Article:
"Given the dynamic nature of Python, some bugs tend to creep in our codebases. Innocents NameError or hard-to-find bugs with variables used in a closure, but defined in a loop, they all stand no chance in front of Pylint (http://pylint.org/).
In this talk, I’ll present one of the oldest static analysis tools for Python, with emphasis on what it can do to understand your Python code. Pylint is both a style checker, enforcing PEP 8 rules, as well as a code checker in the vein of pyflakes and pychecker, but its true power isn’t always obvious in the eye of beholder, especially when it's hidden through its verbosity. Interpreting its results can be a daunting task, but there are tricks which can be used to improve its user experience, such as enabling only structural checking with the -E flag or disabling unwanted category checks.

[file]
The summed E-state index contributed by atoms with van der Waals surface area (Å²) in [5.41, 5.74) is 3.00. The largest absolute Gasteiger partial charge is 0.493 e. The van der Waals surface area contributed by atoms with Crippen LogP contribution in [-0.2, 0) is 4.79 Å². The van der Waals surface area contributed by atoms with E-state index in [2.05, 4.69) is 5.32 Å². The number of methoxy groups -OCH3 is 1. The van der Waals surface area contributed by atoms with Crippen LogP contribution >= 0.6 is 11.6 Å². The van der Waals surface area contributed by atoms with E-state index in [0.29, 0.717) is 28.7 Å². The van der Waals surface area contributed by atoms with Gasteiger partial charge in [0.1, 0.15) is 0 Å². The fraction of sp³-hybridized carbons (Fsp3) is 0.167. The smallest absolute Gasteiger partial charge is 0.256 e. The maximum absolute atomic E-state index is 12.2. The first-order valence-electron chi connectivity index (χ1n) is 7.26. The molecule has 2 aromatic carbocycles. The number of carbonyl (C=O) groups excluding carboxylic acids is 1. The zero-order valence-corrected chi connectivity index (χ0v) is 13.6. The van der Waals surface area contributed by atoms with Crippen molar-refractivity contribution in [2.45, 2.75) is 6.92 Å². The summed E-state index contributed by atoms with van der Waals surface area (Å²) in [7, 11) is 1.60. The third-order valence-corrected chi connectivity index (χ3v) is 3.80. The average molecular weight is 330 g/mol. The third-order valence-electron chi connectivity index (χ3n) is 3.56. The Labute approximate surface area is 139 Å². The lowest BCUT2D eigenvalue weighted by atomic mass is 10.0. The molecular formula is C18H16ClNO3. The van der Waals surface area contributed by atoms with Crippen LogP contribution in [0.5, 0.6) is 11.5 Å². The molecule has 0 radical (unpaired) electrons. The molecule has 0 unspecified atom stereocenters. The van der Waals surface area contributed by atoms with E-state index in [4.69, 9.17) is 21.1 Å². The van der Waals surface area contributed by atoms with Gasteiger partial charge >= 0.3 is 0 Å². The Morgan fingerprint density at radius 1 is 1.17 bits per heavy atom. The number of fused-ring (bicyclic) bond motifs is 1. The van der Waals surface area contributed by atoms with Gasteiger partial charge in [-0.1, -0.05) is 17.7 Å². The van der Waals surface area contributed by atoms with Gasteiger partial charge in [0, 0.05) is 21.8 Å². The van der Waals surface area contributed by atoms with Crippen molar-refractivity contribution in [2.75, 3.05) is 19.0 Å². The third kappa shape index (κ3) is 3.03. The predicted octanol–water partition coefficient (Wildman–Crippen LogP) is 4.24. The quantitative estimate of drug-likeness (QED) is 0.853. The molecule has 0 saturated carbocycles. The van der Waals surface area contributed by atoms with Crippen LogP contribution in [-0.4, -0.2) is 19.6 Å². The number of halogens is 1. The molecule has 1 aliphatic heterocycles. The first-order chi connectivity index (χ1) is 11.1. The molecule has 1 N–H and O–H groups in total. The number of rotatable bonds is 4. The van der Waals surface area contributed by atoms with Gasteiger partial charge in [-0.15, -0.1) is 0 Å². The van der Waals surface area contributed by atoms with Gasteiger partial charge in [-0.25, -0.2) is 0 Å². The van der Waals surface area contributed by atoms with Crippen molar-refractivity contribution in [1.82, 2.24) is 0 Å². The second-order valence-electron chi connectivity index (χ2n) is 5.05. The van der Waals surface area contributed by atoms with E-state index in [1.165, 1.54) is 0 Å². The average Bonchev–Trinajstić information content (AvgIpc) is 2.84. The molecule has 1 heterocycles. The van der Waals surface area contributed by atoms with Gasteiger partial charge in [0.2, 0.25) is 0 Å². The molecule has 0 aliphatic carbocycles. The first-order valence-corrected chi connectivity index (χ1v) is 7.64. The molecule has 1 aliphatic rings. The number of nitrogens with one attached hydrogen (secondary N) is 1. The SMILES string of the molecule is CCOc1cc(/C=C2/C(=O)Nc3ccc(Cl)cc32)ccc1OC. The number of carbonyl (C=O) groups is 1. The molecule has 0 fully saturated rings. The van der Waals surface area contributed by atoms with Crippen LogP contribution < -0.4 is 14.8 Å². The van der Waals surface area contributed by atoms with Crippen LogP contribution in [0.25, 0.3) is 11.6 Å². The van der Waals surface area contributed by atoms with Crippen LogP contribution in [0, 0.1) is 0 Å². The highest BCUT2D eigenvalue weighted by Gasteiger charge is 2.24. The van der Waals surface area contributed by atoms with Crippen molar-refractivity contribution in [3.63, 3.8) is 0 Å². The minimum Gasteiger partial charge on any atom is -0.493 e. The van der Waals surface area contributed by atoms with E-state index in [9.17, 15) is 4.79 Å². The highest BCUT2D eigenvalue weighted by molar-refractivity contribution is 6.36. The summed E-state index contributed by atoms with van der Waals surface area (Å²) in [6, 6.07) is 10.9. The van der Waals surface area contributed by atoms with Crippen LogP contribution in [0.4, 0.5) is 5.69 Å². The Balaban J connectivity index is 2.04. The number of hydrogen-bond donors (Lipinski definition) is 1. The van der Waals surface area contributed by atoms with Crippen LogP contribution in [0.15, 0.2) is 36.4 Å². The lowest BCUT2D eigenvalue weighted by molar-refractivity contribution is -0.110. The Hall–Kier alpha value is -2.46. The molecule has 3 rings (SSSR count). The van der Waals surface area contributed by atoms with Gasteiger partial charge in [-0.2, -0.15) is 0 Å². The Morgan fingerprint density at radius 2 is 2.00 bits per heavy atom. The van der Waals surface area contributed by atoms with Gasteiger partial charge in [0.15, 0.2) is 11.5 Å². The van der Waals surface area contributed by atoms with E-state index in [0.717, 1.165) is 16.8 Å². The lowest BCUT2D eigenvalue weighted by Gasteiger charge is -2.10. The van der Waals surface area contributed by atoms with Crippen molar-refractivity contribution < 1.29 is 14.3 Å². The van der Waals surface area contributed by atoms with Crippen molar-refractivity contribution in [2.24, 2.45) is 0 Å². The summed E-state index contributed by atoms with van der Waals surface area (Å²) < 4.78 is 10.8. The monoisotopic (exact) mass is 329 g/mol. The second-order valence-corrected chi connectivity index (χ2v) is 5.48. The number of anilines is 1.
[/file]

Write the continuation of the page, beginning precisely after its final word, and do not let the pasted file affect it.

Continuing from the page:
Pylint can detect simple bugs such as unused variables and imports, but it can also detect more complicated cases such as invalid arguments passed to functions, it understands the method resolution order of your classes, generators, contexts managers and what special methods aren’t implemented correctly.
Starting from abstract syntax trees, we’ll go through its inference engine and we’ll see how Pylint understands the logical flow of your program and what sort of type hinting techniques are used to improve its inference, including PEP 484 type hints. Pylint's roadmap includes better understanding of Python code, by improving its flow control analysis, escape analysis, understanding metaclasses and descriptors and having a better type checker, as well as improving the user experience, by reducing the number of false positives it currently has. As a bonus, I’ll show how it can be used to help you port your long-forgotten library to Python 3, using its new –py3k mode, which emits warnings regarding Python 3 compatibility.